Not sure if I am going to including him in “The Book”. The book started out as a “filler” something to keep the brain cells active between researching Henry Wade. Research on Wade came to a halt for now. I know where there is material, the Hebrew University at Jerusalem, Leeds, and an interesting collection in Edinburgh. Sadly all beyond reach. The IDF are big fans of Henry Wade. Wade was a pioneering Surgeon. He first served as a Civil Surgeon during the wars in South Africa. At the start of the Great War, Wade was working in Edinburgh and mobilised with the Scottish Horse at Dunkeld. His claim to fame, and why the IDF are such big fans was he designed a Surgical Car, which was the first mobile surgical unit, if you like the first MASH. The car was used in a stationary role during the Gallipoli Campaign. |It was then transferred to the Middle East and given to the Australians who developed the principle of mobile surgical units. Eran Dolev who was head of the IDF’s Medical services further developed the principles and methods pioneered by the people who used Wade’s surgical car and the Ford based Surgical Units the Australians developed. The object was it is quicker to take the operating theatre to the battlefield than it is to gather all the wounded and take them via the casualty evacuation chain to the operating theatre. For me, the most remarkable achievement was Wade could operate on a wounded soldier with ten minutes of the car’s arrival.
Anyway, to include or not to include in a book unrelated to Wade.
S/6523 John Lawson, “C” Company 8th Battalion Seaforth Highlanders. (Ross-shire Buffs, the Duke of Albany’s)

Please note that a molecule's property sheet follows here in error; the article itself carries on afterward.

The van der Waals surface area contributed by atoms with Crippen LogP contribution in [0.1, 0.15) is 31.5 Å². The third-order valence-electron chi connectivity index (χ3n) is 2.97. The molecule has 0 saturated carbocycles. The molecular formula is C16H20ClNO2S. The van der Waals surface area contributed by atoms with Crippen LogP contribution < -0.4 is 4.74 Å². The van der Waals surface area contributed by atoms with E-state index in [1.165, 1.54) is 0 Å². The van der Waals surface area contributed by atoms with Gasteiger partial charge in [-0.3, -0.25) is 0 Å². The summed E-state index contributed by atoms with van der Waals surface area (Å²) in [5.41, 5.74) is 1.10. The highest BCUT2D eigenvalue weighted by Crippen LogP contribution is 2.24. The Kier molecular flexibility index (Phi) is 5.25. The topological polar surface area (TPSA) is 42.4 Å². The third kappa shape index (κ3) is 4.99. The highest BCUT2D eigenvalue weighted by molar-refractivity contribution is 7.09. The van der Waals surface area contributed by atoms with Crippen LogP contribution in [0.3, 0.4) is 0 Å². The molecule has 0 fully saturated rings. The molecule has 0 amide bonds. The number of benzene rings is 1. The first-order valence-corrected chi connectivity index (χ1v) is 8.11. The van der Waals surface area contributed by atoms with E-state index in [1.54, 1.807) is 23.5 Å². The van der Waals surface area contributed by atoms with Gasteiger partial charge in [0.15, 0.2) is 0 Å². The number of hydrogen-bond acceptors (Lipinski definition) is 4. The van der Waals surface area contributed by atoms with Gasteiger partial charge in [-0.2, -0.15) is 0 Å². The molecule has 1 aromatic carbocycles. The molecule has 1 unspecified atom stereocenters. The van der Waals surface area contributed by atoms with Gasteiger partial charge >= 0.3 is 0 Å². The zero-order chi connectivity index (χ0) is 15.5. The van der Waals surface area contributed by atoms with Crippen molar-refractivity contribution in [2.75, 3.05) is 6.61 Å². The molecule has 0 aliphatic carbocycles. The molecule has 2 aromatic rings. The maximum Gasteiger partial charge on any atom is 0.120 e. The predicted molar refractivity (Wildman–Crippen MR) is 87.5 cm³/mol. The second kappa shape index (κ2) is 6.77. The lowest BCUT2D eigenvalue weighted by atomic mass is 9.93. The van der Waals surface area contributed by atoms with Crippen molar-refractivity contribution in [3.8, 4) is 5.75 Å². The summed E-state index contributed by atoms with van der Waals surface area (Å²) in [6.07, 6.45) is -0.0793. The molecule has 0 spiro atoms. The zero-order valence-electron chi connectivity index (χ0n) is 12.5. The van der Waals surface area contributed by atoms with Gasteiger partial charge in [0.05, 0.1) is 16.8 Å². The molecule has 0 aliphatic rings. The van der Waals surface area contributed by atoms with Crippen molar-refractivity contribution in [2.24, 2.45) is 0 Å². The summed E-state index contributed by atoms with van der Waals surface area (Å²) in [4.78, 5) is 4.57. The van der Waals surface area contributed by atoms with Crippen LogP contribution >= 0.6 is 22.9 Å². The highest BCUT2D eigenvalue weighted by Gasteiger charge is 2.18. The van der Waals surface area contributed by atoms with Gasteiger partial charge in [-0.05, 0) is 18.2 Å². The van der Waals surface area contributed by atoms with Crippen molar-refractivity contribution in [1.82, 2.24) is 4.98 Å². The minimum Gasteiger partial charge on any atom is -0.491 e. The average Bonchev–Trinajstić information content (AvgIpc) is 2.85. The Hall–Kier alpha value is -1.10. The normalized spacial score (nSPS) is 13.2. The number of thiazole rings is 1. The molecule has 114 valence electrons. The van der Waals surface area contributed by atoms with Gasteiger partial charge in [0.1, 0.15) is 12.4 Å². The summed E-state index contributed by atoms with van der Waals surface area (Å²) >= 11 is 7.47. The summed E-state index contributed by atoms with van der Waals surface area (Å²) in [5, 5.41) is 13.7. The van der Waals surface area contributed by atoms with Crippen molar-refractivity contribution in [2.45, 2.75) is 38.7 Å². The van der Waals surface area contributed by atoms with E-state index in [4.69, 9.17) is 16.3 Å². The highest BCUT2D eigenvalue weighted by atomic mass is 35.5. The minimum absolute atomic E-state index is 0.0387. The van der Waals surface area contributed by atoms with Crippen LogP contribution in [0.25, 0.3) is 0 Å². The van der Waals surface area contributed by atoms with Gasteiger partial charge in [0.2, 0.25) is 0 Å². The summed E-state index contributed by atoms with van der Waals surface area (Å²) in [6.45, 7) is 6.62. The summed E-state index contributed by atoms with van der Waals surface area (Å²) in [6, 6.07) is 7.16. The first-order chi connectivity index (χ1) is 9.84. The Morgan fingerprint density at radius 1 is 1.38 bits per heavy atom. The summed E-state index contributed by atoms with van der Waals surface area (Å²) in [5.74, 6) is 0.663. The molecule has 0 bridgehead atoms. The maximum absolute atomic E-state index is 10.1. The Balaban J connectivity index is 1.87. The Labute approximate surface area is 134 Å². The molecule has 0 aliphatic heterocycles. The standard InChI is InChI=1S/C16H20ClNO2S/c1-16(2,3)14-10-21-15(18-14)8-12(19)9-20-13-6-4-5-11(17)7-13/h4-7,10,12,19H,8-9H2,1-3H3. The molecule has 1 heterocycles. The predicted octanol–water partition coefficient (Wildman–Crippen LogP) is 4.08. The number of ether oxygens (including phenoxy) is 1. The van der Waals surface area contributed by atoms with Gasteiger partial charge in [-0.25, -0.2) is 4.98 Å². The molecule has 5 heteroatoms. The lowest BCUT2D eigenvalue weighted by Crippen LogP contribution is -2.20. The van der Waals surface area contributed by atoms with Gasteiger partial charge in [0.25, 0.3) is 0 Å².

Killed in action 25th September 1915
John was born in Paisley son of Mr and Mrs L Lawson of Achnahannet Grantown-on-Spey. A brother of Lewis Lawson of 13 South Street Grantown-on-Spey. He worked as a railway porter at Knockando. Arriving in France on the 8th July 1915 he was killed in action on the 25th September. His grave is now lost. He is commemorated on the Loos Memorial, Grammar School Memorial in Grantown-on-Spey and on the Grantown-on-Spey War Memorial.
“He fell where fall the dying brave,
Among the noble slain,
Nor Kindly love nor tender care
Could light that couch of pain.
Nor loving hands may kindly tend,
The sod above his breast,
But tender thoughts will ever haunt,
His far off place of rest.
(in Memorium, Strathspey Herald, 27th September 1917 and 26th September 1918)1
John Lawson was awarded the 1915 Star, War Medal, and the Victory Medal.
1Page 60, poopies from the Heart of strathspey, Peter Anderson 2010